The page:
We don’t usually post event info here, but based on the nature of (and Three Percent/Open Letter connection to) this event, I think it’s definitely worth highlighting.
All this info is repeated below, but as part of the Association of Writers & Writing Programs conference (a.k.a. AWP), the Center for the Art of Translation is hosting a happy hour on Friday night at the Times Square Information Center (really).
Here are all the details:
World Literature at the Crossroads
Translation Happy Hour and Reading
The Center for the Art of Translation invites you to a celebration of global voices in Times Square with acclaimed authors and translators from 15 years of TWO LINES: World Writing in Translation, including:
as well as Luisa Igloria reading from Tagalog and Erica Weitzman reading from Albanian
and C.M. Mayo with a tribute to special guest GREGORY RABASSA
Gregory Rabassa will be signing copies of our latest anthology, New World/New Words: Recent Writing from the Americas.
Refreshments will be served.
Join us to toast world literature and translation in the beautifully-restored landmark Embassy Movie Theatre on 7th Avenue, at the crossroads of the world!
Friday February 1, 2008
Times Square Information Center
1560 Broadway (7th Avenue between 46th and 47th Streets)
For more information about this event and the TWO LINES World Library, visit www.catranslation.org.
Should be an amazing event, and I’ll definitely be there—along with other Reading the World publishers—this line-up is pretty amazing. . . . And it’s always fun to party with international lit people. Not to mentiuon, Open Letter will be publishing Jorge Volpi’s No Sera la Tierra in the fall of 2009, and an excerpt from Vilnius Poker by Ricardas Gavelis (forthcoming from OL in Feb 2009) is in the next issue of Two Lines . . . (One of these days we’ll post a complete list of our forthcoming books.)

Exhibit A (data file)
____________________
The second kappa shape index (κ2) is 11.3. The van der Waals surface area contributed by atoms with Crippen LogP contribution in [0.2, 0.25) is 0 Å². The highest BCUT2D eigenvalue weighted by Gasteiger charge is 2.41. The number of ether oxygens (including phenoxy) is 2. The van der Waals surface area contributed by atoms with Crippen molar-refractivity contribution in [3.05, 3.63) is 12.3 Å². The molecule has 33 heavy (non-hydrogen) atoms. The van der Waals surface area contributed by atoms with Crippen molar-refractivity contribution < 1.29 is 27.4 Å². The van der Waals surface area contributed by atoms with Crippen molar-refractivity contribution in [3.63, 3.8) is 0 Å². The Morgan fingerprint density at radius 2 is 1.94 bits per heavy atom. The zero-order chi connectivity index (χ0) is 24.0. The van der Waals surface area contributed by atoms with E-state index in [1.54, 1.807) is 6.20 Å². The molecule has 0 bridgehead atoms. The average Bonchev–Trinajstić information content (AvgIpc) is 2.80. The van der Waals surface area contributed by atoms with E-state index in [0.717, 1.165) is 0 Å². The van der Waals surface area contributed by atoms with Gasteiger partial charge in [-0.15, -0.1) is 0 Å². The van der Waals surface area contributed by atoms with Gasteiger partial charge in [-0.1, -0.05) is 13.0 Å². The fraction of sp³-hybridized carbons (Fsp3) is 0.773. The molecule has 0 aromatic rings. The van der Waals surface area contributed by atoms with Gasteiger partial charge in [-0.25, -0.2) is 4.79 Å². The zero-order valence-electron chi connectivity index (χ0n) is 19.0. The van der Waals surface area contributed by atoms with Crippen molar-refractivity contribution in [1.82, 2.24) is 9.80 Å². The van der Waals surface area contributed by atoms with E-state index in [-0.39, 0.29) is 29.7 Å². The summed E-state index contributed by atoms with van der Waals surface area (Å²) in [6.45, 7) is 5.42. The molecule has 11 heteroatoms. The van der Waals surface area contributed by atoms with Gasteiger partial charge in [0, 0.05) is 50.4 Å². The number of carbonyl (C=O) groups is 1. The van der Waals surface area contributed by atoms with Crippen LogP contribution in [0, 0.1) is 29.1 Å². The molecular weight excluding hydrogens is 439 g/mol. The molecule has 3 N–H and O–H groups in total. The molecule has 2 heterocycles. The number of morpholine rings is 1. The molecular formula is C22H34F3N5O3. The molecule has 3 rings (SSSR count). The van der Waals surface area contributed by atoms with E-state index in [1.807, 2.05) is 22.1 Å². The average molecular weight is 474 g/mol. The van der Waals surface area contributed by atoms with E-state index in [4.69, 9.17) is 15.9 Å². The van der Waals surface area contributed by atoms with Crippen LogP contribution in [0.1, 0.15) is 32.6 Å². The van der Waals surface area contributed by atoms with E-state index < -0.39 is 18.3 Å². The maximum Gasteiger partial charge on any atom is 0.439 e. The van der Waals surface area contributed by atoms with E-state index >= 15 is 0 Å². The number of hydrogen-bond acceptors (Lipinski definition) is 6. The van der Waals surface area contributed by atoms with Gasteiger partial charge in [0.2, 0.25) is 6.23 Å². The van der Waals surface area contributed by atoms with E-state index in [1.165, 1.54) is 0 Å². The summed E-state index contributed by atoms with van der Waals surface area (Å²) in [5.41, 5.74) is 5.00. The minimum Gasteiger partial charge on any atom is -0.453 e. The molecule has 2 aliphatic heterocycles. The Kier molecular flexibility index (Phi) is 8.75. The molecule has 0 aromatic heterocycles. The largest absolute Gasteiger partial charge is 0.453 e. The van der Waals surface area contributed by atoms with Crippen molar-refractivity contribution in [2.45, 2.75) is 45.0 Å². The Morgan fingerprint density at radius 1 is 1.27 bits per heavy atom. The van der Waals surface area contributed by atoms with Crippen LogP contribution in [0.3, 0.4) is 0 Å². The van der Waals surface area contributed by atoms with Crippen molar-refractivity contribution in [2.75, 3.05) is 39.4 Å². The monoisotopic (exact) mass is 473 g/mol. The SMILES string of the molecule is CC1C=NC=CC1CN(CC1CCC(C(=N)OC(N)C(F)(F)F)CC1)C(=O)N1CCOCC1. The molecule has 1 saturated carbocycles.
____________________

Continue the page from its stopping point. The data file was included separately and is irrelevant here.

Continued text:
Anyway, I hope to meet some of you there . . .
The prolific Spanish author Benito Pérez Galdós wrote his short novel, Tristana, during the closing years of the nineteenth century, a time when very few options were available to women of limited financial means who did not want a husband.. . .
Pedro Zarraluki’s The History of Silence (trans. Nick Caistor and Lorenza García) begins with the narrator and his wife, Irene, setting out to write a book about silence, itself called The History of Silence: “This is the story of how. . .
There are plenty of reasons you can fail to find the rhythm of a book. Sometimes it’s a matter of discarding initial assumptions or impressions, sometimes of resetting oneself. Zigmunds Skujiņš’s Flesh-Coloured Dominoes was a defining experience in the necessity. . .
In a culture that privileges prose, reviewing poetry is fairly pointless. And I’ve long since stopped caring about what the world reads and dropped the crusade to get Americans to read more poems. Part of the fault, as I’ve suggested. . .
I would like to pose the argument that it is rare for one to ever come across a truly passive protagonist in a novel. The protagonist (perhaps) of Three Light-Years, Claudio Viberti, is just that—a shy internist who lives in. . .
The last five days of the eleventh-century Icelandic politician, writer of sagas, and famous murder victim Snorri Sturleleson (the Norwegian spelling, Snorre, is preserved in the book) make up Thorvald Steen’s most recently translated historical fiction, The Little Horse. Murdered. . .
We all know Paris, or at least we think we know it. The Eiffel Tower. The Latin Quarter. The Champs-Élysées. The touristy stuff. In Dominique Fabre’s novel, Guys Like Me, we’re shown a different side of Paris: a gray, decaying. . .